COVID-19 causes added woes for Afghan migrants abroad

ANKARA (SW) – The plight of Afghan migrants abroad has never been perfect, but the spread of the coronavirus has made the situation worse.

A number of Afghan migrants in Turkey, Iran and Europe have been grappling with job restrictions and severe lack of health facilities. According to these migrants, before the spread of the corona, they faced less work restrictions in Turkey and France; but with the rise of the virus, its work cycle has come to a complete halt.

Naqibullah Nadim is a resident of Takhar province and one of the Afghan migrants in Turkey. He told Salam Watandar that the problems of Afghan refugees in the country are getting worse every day. “After the coronavirus pandemic, the number of migrants in Turkey has increased tenfold,” he said. Lacking proper documentation is a big pain for an undocumented migrant, he said, adding the Afghan embassy in Ankara does not provide assistance to the refugees in this regard.

On the other hand, Afghan refugees in European countries living in camps said their troubles are even worse.

Shabir Ahmad Habibi, an Afghan refugee in France who lives with a number of his friends in a camp, described his troubles in this way: “For those who live in camps in France, the situation is very difficult. Especially those who are not accepted and receive the first and second negatives (for their asylum application) from the government in France. If they are not accepted by the court, they can be evicted from the camp and the money given to them is cut off and they are told to go away wherever they want. “France never deports, but imposes restrictions on the migrant who has not been accepted to either deport himself or go to another country and takes away his house and money.”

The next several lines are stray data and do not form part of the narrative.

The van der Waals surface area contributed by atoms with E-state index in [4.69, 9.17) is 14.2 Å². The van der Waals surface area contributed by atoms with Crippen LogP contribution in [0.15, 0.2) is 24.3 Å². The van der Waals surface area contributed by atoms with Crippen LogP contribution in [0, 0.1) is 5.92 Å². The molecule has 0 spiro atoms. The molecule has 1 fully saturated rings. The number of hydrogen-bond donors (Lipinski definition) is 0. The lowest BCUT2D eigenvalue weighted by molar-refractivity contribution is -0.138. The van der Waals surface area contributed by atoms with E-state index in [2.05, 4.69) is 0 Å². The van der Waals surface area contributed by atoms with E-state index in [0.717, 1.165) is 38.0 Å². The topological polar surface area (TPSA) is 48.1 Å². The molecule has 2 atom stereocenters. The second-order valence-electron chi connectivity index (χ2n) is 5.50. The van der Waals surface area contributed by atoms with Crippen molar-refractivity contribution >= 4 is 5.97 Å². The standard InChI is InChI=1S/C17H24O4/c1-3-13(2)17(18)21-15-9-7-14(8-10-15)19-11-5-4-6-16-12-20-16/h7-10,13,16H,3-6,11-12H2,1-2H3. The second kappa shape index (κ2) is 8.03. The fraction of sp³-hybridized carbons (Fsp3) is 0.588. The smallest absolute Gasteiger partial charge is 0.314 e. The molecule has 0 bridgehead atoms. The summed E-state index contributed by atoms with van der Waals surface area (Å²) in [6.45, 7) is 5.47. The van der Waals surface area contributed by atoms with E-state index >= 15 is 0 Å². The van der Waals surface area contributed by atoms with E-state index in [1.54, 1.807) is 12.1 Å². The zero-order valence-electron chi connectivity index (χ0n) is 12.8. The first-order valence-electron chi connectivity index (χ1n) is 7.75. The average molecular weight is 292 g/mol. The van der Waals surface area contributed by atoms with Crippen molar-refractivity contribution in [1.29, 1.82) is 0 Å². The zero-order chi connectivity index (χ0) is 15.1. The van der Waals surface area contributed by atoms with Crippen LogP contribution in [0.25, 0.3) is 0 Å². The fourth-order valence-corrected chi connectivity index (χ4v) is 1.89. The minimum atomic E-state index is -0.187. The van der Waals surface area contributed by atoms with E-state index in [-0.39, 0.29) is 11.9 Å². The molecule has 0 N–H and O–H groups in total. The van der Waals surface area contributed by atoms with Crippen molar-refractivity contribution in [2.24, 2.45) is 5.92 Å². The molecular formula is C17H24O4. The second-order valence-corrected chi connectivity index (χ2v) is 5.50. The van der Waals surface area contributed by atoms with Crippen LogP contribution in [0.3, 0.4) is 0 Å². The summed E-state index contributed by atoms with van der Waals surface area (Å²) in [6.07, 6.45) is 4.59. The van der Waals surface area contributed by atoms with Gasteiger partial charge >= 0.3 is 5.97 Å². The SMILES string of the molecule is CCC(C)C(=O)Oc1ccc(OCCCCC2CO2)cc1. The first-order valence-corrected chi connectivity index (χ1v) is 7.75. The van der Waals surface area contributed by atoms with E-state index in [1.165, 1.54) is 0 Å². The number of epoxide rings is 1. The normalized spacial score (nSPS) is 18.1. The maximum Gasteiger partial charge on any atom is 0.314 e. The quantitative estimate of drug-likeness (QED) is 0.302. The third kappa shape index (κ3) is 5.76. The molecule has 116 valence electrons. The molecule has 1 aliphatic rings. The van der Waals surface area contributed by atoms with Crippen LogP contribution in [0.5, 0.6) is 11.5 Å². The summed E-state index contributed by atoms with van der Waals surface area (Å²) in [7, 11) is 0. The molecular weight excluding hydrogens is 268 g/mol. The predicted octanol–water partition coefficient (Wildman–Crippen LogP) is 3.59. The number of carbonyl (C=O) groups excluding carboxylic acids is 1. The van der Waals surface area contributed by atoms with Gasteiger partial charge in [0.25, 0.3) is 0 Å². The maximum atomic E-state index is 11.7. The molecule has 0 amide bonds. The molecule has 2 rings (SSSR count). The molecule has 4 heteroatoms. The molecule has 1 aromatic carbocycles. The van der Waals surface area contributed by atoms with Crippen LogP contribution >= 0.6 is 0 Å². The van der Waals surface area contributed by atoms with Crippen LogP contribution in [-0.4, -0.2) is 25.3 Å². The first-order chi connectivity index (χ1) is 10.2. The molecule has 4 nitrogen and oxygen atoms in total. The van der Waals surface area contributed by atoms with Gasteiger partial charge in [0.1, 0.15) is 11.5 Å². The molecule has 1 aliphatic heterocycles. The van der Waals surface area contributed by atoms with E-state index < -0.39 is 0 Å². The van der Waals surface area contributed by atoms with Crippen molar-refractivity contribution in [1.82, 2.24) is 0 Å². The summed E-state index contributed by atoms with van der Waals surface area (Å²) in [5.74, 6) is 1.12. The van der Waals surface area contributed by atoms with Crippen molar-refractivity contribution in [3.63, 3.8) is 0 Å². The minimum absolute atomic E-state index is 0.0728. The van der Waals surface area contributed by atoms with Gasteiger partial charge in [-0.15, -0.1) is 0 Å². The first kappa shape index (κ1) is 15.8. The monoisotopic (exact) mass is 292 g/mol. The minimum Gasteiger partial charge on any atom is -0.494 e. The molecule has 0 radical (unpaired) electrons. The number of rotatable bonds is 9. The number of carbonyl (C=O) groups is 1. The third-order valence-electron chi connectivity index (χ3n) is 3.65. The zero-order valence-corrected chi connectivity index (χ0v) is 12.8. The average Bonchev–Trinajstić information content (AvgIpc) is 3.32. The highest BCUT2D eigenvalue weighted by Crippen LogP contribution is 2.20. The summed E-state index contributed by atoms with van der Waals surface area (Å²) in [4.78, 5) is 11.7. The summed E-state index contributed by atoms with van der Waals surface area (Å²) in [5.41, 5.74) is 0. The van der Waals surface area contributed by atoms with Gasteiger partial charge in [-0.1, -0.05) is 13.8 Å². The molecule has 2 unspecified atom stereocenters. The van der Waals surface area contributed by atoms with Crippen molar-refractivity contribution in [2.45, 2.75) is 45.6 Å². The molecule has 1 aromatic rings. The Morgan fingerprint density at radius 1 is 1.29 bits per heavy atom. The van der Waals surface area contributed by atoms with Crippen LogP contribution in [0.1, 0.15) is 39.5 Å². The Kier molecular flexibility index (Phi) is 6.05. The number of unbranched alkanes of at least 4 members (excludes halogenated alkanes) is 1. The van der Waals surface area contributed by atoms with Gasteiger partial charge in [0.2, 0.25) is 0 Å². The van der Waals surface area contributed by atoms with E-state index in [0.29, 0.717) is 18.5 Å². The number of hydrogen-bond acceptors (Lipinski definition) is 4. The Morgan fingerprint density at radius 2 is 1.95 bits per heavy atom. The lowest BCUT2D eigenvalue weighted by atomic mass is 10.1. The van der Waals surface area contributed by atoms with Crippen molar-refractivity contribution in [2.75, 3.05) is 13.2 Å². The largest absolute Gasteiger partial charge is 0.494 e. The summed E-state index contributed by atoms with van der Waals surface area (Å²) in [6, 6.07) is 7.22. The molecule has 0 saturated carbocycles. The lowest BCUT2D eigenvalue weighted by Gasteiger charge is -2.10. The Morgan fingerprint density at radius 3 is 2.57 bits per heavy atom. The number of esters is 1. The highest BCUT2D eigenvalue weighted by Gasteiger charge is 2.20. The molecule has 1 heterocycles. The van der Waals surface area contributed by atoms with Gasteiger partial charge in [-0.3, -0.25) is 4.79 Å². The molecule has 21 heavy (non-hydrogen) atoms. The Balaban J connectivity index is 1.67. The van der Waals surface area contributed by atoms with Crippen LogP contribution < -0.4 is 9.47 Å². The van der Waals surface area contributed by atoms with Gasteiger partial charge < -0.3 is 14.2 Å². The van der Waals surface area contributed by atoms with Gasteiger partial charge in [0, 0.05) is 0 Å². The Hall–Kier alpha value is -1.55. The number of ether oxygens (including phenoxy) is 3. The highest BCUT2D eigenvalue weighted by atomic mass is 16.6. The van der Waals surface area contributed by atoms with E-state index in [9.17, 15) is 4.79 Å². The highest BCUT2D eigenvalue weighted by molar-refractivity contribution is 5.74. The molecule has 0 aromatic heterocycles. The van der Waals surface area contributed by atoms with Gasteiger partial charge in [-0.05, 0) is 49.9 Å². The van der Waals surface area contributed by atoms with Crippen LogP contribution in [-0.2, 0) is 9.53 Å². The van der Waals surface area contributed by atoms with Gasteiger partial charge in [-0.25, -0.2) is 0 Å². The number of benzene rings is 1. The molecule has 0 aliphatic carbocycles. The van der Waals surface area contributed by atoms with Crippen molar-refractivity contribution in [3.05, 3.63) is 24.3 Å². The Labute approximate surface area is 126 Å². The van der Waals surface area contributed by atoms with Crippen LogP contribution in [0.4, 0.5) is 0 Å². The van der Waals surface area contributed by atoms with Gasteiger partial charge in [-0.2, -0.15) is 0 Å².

Analysts, meanwhile, say that in the early 2020s, when the Mediterranean border crossing was closed to migrants from Iran, Syria, Iraq and Afghanistan to Europe; an agreement was signed between Turkey and Germany to keep migrants in Turkey, and the European Union had a monetary obligation under the agreement.

Ahmadullah Bahawi, an expert on immigration in Turkey, told Salam Watandar that with the spread of the coronavirus in Turkey, nearly 30 percent of the country’s citizens have lost their jobs. According to Bahawi, about 4 million migrants from Afghanistan, Syria, Iran and Iraq live in Turkey. He added that the lives of migrants have become more difficult with the spread of the coronavirus and that the employment opportunities for Turkish citizens and migrants have decreased.

“Production has also declined,” he said. In 2021, the tourism industry in Turkey has weakened. It was one of the sources for revenues for the government but it declined in 2021, when the UN aid budget for the migrants was also cut. “When you want to find a job, Turkish law gives priority to its own citizens”, he said.

However, officials from the Takhar Department of Refugees and Returnees in Afghanistan have acknowledged criticisms of the government, saying that the continuing war and insecurity in recent years have led a number of residents to travel abroad regularly and irregularly. Mohammad Yasin Labib, Takhar’s director of immigrants and returnees, said the recent restrictions on migrants abroad exposes glitches associated with the irregular migration.

The International Organization for Migration (IOM) has recently announced the return of thousands of migrants from Iran and Pakistan. According to the International Organization for Migration, 26,801 undocumented migrants returned to Afghanistan from Iran last week alone, a 23 percent increase over the previous week.